For most people, amateur radio or ham radio is a hobby, but for the prepper, it is a valuable tool.
Most people think of ham radio as just a way to talk to people in far-away lands, but ham radio provides a means for preppers to communicate with family, friends and other preppers in the community and even across the country. Additionally, it provides the opportunity to work with local police, the National Weather Service, and even state and federal emergency agencies.
Before I go any further, let me be clear, it is not difficult to get a ham license. The requirement to learn Morse code has been eliminated and the questions on the exam are not complicated. Children as young as ten have passed the test for their license. The cost of equipment can be very great if you want the best equipment, but there is also very inexpensive no-frills equipment and used equipment that meets the needs of the prepper.
There are a number of ham bands from 1.8 MHz all the way up to microwave. The bands break down into groups: Medium Frequency (MF)/High Frequency (HF) and Very High Frequency (VHF)/Ultra High Frequency (UHF). The MF/HF bands are typically for long-distance communications. Depending upon the frequency, time of day and solar conditions, worldwide communications is possible. VHF/UHF bands are for local communications. Depending upon the terrain, power level, and antenna, these frequencies are typically good for up to fifty miles. Mobile to mobile is typically limited to about five miles and handheld transceiver (HT) to HT is limited to a mile or line-of-sight.
The VHF/UHF frequencies are of the greatest interest to the prepper since family members are usually within fifty miles of home. The cost of equipment is surprisingly low. Low cost HTs are available for under $30 and auto/home units are available for under $100. Since terrain plays a large part in the coverage, many ham clubs have set up repeaters at high locations in most communities around the country. A repeater picks up the weak signal with a sensitive receiver on a specific frequency and retransmits the signal at high power on another frequency. Through a repeater it is possible for two mobile units to be in communications while a hundred miles apart. Even HTs can communicate at great distances through repeaters. An HT will often work through a repeater at locations where a cell phone has no signal, such as in the mountains. To see a list of repeaters, go to your favorite search engine and type in “Amateur repeater” followed by your state. The most popular band is 144 MHz/2 Meters. Repeaters are everywhere and it is great to have a radio in your car when you travel, so that you can get help or directions anywhere in the country. Most repeaters are “open” which means that anybody can use them. Of course, it is courteous to make a contribution to the club if you are going to use a repeater on a regular basis. It is even better to join the club. Most hams are preppers to some degree or another.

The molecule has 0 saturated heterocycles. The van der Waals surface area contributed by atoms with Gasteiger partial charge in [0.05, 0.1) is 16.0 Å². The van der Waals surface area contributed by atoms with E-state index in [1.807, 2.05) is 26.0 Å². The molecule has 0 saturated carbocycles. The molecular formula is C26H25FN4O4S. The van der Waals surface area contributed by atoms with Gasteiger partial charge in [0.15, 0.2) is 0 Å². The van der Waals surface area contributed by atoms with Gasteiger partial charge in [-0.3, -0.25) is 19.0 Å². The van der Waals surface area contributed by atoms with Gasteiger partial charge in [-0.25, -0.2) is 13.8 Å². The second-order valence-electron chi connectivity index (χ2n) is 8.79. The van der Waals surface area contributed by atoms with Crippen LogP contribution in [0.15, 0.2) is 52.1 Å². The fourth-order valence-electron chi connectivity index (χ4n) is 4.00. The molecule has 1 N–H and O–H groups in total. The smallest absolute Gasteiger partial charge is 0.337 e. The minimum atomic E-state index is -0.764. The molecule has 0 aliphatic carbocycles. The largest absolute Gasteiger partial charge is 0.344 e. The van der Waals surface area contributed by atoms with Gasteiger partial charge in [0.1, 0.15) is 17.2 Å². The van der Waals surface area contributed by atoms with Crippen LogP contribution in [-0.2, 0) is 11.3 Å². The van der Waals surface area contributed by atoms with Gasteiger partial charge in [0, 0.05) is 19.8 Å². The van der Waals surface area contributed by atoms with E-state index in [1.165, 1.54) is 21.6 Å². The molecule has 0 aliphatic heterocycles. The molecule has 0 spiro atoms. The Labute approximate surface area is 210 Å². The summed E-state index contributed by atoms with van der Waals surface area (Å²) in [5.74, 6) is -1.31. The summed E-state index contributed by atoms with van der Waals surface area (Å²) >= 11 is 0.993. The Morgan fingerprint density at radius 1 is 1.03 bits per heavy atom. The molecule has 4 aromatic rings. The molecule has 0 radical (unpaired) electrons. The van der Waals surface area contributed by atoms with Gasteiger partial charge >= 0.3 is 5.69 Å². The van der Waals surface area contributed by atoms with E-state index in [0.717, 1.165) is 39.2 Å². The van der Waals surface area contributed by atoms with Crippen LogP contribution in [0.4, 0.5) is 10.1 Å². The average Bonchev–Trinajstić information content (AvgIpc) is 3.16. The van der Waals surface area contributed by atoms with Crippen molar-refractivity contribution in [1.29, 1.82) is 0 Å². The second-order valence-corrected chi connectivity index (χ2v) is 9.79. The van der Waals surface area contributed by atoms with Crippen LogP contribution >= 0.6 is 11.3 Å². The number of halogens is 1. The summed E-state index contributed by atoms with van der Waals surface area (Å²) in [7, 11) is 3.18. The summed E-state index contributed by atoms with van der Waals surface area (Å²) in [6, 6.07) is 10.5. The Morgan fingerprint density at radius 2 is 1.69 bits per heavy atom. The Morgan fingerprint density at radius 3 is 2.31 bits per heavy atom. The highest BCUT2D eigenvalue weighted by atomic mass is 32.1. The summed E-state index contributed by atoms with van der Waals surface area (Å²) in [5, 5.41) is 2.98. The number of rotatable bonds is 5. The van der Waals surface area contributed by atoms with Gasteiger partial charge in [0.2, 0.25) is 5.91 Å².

Many clubs work with the local police, emergency agencies, the National Weather Service, and during emergencies with the Red Cross, the Salvation Army and other public service groups. The National Weather Service even trains amateurs to be spotters for severe weather through a program called SKYWARN.